Malt conditioning is a must for the corona mill! - Home Brew Forums
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Old 10-06-2012, 03:31 PM   #1
TNGabe
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Wow. Just ran my first batch of conditioned malt through my corona and all i can say is WOW! Lots of big, beautiful intact husks.



 
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Old 10-06-2012, 10:22 PM   #2
jhall4
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For those of you not familiar with malt conditioning (like I was, until moments ago):

Quote:
Originally Posted by Home Brew Talk Wiki
To condition the malt, put the malt in a bucket and use a spray bottle of water (note: about 3oz for 11lb of grain) to spray the top of the malt a few times. Now mix the malt and repeat. You want to distribute the added moisture as evenly though the malt as possible. Soon the malt's feel will become less like dry straw and more like leather. Once it loses its dry feeling and a few of the kernels start to stick to your hands, let the malt sit for a few minutes to let the husks soak up the moisture. Get the mill ready and set it fairly tight. After all, you conditioned the malt to be able to crush it tighter.
The wiki goes on to recommend skipping this as a beginner, but if I get a corona mill I think I'll start doing this right away...



 
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Old 10-06-2012, 10:46 PM   #3
Polboy
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but whats the other benefit beside the look of your crush?, i use corona mill but never went through the trouble of conditioning malt, seems like a lot of work for little or no gain

 
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Old 10-06-2012, 11:11 PM   #4
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The 'look' of your crush is basically a quick way to judge how well your grain bed will drain and how easily you'll extract tannins from the husks. No shredding = better drainage and lower risk of tannins. Lots of shredding = poor drainage and higher risk of tannins.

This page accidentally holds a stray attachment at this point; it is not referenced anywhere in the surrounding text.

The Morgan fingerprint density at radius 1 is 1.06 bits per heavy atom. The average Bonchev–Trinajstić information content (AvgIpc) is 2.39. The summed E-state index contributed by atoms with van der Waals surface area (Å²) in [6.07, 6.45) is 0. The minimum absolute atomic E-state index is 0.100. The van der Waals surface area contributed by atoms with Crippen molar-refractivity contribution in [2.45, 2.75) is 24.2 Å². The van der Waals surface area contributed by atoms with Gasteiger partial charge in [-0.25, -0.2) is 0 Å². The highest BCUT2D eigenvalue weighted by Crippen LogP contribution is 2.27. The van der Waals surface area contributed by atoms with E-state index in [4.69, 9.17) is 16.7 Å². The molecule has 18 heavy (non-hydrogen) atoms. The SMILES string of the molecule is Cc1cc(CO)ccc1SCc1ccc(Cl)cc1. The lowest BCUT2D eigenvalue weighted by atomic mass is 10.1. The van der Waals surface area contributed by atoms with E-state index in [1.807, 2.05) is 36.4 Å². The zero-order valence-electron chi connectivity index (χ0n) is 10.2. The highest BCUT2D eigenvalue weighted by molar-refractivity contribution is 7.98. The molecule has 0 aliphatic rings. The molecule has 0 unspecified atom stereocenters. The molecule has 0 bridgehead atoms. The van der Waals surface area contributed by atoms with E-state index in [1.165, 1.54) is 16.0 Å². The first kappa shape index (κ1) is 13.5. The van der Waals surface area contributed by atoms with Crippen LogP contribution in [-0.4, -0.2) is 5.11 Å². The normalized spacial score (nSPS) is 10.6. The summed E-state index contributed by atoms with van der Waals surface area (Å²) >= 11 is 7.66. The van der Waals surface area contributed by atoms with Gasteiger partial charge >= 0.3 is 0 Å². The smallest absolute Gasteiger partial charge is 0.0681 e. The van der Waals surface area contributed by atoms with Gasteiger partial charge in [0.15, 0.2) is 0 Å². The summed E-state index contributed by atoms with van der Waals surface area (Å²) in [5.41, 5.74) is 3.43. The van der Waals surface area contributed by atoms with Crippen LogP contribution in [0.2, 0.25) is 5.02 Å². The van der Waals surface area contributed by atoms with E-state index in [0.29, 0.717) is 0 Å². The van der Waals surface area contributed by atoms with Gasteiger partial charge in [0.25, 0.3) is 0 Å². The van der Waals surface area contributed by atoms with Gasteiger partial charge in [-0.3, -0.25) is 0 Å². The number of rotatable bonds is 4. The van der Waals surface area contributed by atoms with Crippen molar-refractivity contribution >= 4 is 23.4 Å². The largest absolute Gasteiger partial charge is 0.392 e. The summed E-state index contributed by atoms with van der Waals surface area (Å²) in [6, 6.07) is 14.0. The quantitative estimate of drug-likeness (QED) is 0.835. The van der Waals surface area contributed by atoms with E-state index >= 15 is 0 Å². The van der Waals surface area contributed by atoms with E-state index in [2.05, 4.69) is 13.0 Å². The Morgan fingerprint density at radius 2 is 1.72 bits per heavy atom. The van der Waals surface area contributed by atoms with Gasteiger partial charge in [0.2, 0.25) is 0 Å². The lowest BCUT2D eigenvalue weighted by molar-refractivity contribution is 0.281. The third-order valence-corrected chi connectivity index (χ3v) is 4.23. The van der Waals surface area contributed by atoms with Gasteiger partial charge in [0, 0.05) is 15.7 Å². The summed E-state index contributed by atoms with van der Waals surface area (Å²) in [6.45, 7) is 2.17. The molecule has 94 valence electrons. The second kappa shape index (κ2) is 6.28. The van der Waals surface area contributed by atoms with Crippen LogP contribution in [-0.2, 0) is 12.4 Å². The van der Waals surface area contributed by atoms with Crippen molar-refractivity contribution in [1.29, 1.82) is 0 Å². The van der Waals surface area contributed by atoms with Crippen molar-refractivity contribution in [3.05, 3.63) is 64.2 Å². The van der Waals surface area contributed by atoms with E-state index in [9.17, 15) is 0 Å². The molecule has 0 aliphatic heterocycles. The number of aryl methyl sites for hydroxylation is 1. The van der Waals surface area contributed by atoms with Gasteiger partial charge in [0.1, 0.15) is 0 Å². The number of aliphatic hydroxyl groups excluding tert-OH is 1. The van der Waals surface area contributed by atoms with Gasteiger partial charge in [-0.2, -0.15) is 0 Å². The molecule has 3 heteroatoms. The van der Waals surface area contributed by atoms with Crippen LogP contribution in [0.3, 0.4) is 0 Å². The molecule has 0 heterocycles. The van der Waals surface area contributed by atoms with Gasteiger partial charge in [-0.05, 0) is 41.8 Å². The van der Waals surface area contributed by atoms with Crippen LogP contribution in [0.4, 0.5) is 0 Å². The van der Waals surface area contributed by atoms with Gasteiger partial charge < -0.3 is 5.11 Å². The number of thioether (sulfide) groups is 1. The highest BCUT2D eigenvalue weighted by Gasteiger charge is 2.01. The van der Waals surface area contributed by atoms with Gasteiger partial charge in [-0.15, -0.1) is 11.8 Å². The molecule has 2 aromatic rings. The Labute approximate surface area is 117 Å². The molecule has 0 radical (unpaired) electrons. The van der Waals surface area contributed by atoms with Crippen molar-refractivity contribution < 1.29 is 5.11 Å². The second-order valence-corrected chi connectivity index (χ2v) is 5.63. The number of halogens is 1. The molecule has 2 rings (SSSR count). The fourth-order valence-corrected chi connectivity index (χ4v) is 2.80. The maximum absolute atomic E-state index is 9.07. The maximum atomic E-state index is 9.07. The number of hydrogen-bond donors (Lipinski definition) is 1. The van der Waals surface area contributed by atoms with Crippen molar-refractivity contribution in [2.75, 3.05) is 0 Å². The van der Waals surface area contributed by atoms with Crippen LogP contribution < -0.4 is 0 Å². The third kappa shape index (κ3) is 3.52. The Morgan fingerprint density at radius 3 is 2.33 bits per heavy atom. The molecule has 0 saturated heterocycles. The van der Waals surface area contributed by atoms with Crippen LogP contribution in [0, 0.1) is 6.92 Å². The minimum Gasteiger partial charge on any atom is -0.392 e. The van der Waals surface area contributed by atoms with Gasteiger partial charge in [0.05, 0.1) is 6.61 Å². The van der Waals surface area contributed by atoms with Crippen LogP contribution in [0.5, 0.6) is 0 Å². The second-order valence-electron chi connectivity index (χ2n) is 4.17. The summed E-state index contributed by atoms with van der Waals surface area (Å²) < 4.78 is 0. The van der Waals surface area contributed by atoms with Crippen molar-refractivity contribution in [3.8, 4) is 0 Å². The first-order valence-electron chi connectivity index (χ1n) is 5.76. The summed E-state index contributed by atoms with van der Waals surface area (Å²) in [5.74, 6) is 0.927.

If you can mill your grain finer while leaving your husks less shredded you can, in theory, raise your efficiency without suffering those negative aspects.
Also, corona mills are notorious husk shredders, especially when you start to mill your grain finer.

 
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Old 10-07-2012, 01:57 AM   #5
TNGabe
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I had a much easier time lautering and sparging when I brewed today with conditioned malt, than I had previously without. I think I it's might be less key with a roller mill, but I couldn't set the corona fine enough to eliminate whole malt without shredding the husks and getting too much flour. Today's brew was 20% wheat, I'll be stoked to see if I can get through the next 50/50 wheat/barley brew without rice husks.
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Old 10-07-2012, 01:57 AM   #6
Polboy
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i understand the theory but im still wondering if OP sees consistent increase in efficiency, also i dont think it change the risk of tannin extraction which is ph and og depended and not affected by the husk size

 
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Old 10-07-2012, 02:02 AM   #7
TNGabe
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I don't think my efficiency was better - maybe 2%, but that could be the new grain I'm using. I think the wort was clearer and beer will be better - and as I just posted (before reading previous) think more husks will help a lot with brews with lots of wheat, rye, or corn.

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Old 10-07-2012, 11:05 AM   #8
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Quote:
Originally Posted by Polboy View Post
but whats the other benefit beside the look of your crush?, i use corona mill but never went through the trouble of conditioning malt, seems like a lot of work for little or no gain
The benefit would be the ability to "crush" the grain finer without having problems with lautering or sparging. The finer crush is what will raise your efficiency but without the conditioning the Corona mill leaves you with such torn up husks that they cannot form a good filter bed. If you can get the finer crush without a stuck sparge you will get the same efficiency.

 
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Old 10-08-2012, 02:49 PM   #9
jhall4
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Quote:
Originally Posted by Polboy View Post
i understand the theory but im still wondering if OP sees consistent increase in efficiency, also i dont think it change the risk of tannin extraction which is ph and og depended and not affected by the husk size
True that's the primary factor, however if you have conditions that would result in tannins being leached the problem will be a lot worse if your husks are shredded. More surface area = more extraction...



 
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